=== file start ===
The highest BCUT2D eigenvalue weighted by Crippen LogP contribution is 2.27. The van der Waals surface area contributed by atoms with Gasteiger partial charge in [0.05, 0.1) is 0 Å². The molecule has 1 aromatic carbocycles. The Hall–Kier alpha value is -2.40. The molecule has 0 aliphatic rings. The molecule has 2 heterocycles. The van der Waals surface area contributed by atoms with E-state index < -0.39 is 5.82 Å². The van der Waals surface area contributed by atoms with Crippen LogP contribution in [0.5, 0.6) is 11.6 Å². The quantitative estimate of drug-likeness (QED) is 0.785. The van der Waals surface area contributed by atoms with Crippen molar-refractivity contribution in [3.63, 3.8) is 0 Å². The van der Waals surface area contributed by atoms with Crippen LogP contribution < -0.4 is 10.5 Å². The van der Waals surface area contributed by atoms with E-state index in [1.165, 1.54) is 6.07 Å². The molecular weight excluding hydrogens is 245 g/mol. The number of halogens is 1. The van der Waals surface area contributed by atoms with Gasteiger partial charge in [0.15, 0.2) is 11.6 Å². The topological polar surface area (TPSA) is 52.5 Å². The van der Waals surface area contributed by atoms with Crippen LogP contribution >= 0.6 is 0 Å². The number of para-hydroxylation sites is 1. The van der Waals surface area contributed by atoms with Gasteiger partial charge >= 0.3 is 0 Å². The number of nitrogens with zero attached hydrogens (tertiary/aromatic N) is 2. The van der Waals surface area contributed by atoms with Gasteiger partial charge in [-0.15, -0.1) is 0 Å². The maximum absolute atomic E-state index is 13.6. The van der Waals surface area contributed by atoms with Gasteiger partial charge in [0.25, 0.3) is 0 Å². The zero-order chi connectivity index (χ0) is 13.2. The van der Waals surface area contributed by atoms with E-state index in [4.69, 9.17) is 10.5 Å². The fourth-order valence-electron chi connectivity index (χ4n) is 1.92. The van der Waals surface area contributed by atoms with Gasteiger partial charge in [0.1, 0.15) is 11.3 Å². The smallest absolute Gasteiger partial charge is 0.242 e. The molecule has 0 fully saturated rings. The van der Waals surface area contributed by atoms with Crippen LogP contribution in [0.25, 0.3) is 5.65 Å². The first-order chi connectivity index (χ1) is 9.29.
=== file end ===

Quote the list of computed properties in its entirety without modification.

The highest BCUT2D eigenvalue weighted by Crippen LogP contribution is 2.27. The van der Waals surface area contributed by atoms with Gasteiger partial charge in [0.05, 0.1) is 0 Å². The molecule has 1 aromatic carbocycles. The Hall–Kier alpha value is -2.40. The molecule has 0 aliphatic rings. The molecule has 2 heterocycles. The van der Waals surface area contributed by atoms with E-state index < -0.39 is 5.82 Å². The van der Waals surface area contributed by atoms with Crippen LogP contribution in [0.5, 0.6) is 11.6 Å². The quantitative estimate of drug-likeness (QED) is 0.785. The van der Waals surface area contributed by atoms with Crippen molar-refractivity contribution in [3.63, 3.8) is 0 Å². The van der Waals surface area contributed by atoms with Crippen LogP contribution < -0.4 is 10.5 Å². The van der Waals surface area contributed by atoms with E-state index in [1.165, 1.54) is 6.07 Å². The molecular weight excluding hydrogens is 245 g/mol. The number of halogens is 1. The van der Waals surface area contributed by atoms with Gasteiger partial charge in [0.15, 0.2) is 11.6 Å². The topological polar surface area (TPSA) is 52.5 Å². The van der Waals surface area contributed by atoms with Crippen LogP contribution >= 0.6 is 0 Å². The number of para-hydroxylation sites is 1. The van der Waals surface area contributed by atoms with Gasteiger partial charge >= 0.3 is 0 Å². The number of nitrogens with zero attached hydrogens (tertiary/aromatic N) is 2. The van der Waals surface area contributed by atoms with Gasteiger partial charge in [-0.15, -0.1) is 0 Å². The maximum absolute atomic E-state index is 13.6. The van der Waals surface area contributed by atoms with Gasteiger partial charge in [0.25, 0.3) is 0 Å². The zero-order chi connectivity index (χ0) is 13.2. The van der Waals surface area contributed by atoms with E-state index in [4.69, 9.17) is 10.5 Å². The fourth-order valence-electron chi connectivity index (χ4n) is 1.92. The van der Waals surface area contributed by atoms with Gasteiger partial charge in [0.1, 0.15) is 11.3 Å². The smallest absolute Gasteiger partial charge is 0.242 e. The molecule has 0 fully saturated rings. The van der Waals surface area contributed by atoms with Crippen LogP contribution in [0.25, 0.3) is 5.65 Å². The first-order chi connectivity index (χ1) is 9.29.